For me, art is the materialisation of a creative impulse based on our own perception of life. Art required a sensibility drawn in our inner self that allows the artist to create objects, material or immaterial, tangible or intangible, durable or ephemeral which represents, realistically or abstractly, his/her feelings regarding the world, society, people or him/herself.
‘If you don’t share, were you really there?’ questions the behaviour of visitors in art museums through their use of mobile phone photography. The baffling impulse that motivates visitors to capture and share museum photographs online has legitimately impacted the art institution. Traditionally, museums represent a space of contemplation, curiosity, knowledge, education and visual stimulation. However, a noticeable and impactful transformation appears since the rising development of smartphones in early 2010; the public has now integrated the use of mobile phones into their museum experiences. Social media has provoked a marathon of snapshots to dictate our everyday life.
The project draws a parallel between the physical absence of the tangible artwork and the transient life of a single image posted online. The photograph taken and shared disappears into an unprecedented flow of online images. Capturing and sharing a social media souvenir has become a priority for museum visitors, whose behaviour expresses their wish to see the most by spending the least amount of time in a specific space. This fast viewing experience generates an act of looking that prevents contemplation and is mostly encouraged by mass-consumptive, contemporary tourism that offers visits to countries, cultural institutions or sightseeing attractions the quickest way possible. This fast tourism incites individuals to capture the essential part of their trip by the quickest way possible: their mobile phones.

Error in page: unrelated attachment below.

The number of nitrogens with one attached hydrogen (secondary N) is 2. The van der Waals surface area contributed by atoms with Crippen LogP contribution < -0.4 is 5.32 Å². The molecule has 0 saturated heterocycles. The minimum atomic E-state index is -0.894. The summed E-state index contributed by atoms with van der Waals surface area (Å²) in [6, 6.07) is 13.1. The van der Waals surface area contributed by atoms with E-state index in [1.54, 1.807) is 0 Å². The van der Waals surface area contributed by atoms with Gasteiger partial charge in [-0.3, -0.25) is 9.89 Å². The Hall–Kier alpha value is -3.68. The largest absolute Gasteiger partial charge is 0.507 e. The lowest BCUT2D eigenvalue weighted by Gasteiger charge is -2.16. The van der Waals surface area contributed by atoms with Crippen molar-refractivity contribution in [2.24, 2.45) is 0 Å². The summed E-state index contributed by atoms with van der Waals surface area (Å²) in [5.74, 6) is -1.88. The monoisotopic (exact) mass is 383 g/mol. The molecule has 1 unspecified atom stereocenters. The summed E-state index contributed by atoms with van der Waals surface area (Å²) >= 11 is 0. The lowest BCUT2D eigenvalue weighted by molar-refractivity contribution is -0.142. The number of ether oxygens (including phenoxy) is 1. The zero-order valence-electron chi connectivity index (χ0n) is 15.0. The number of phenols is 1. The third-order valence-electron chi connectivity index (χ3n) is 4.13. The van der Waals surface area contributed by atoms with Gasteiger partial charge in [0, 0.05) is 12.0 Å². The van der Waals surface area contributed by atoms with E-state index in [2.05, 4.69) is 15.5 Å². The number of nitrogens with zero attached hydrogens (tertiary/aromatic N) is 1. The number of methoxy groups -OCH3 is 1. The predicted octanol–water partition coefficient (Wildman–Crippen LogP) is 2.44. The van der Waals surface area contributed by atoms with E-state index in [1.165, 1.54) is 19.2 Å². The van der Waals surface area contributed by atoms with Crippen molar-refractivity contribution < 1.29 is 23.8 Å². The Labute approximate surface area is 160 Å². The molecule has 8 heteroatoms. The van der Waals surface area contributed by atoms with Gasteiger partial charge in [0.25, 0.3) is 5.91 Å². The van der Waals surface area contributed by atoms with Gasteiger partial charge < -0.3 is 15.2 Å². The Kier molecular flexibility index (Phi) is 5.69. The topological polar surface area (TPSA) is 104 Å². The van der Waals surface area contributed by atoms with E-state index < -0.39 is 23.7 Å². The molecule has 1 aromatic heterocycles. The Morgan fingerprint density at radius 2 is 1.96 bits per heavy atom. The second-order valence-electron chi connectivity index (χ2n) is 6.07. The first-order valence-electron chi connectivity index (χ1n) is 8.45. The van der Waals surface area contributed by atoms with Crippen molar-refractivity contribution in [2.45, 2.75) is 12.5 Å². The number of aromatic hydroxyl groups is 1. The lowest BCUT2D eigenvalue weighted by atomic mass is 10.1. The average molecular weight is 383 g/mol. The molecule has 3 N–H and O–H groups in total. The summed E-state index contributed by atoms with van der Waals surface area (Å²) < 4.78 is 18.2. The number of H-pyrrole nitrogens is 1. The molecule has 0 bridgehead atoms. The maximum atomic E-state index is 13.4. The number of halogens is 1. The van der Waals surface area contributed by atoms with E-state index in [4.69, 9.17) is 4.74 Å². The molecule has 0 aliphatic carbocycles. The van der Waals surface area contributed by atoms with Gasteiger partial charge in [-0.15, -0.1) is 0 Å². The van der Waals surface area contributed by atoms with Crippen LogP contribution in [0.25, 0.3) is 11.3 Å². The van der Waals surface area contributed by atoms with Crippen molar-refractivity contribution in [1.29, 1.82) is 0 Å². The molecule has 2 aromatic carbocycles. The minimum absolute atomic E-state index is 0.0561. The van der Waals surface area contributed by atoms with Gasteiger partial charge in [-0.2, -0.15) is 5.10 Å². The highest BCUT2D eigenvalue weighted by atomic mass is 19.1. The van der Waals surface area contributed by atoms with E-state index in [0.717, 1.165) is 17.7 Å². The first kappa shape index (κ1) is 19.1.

Museum visitors do not look at a painting with their eyes anymore; they visualise it on their screens. The smartphone has not only become an extension of the arm but has gradually replaced one of the primary human senses: eyesight. Visitors are more eager to take a photograph of a certain painting rather than experiencing the work itself. Public art institutions have then turned into a space of screens in front of artworks. However, why do people take photographs of paintings? To what extent do museum photographs increase the museum experience for the public? Where do the photographs go once taken? Do we mistrust our own ability to memorise? Or is the purpose of online partage only? Or maybe it is a sort of instant souvenir that we will keep and look at in the future in the hope to find inspiration? This performative behaviour of museum photography is supported and developed by society, social media and exhibitions. Such behaviour is instigated by artists, exhibitions and curators who integrate the mobile phone or allow the use of photography inside the museum space. From this emerges a performative action from the visitors who reproduce the act of social photography without knowing the reason.
Find out more about Aurelie Crisetig: https://acrisetig.com/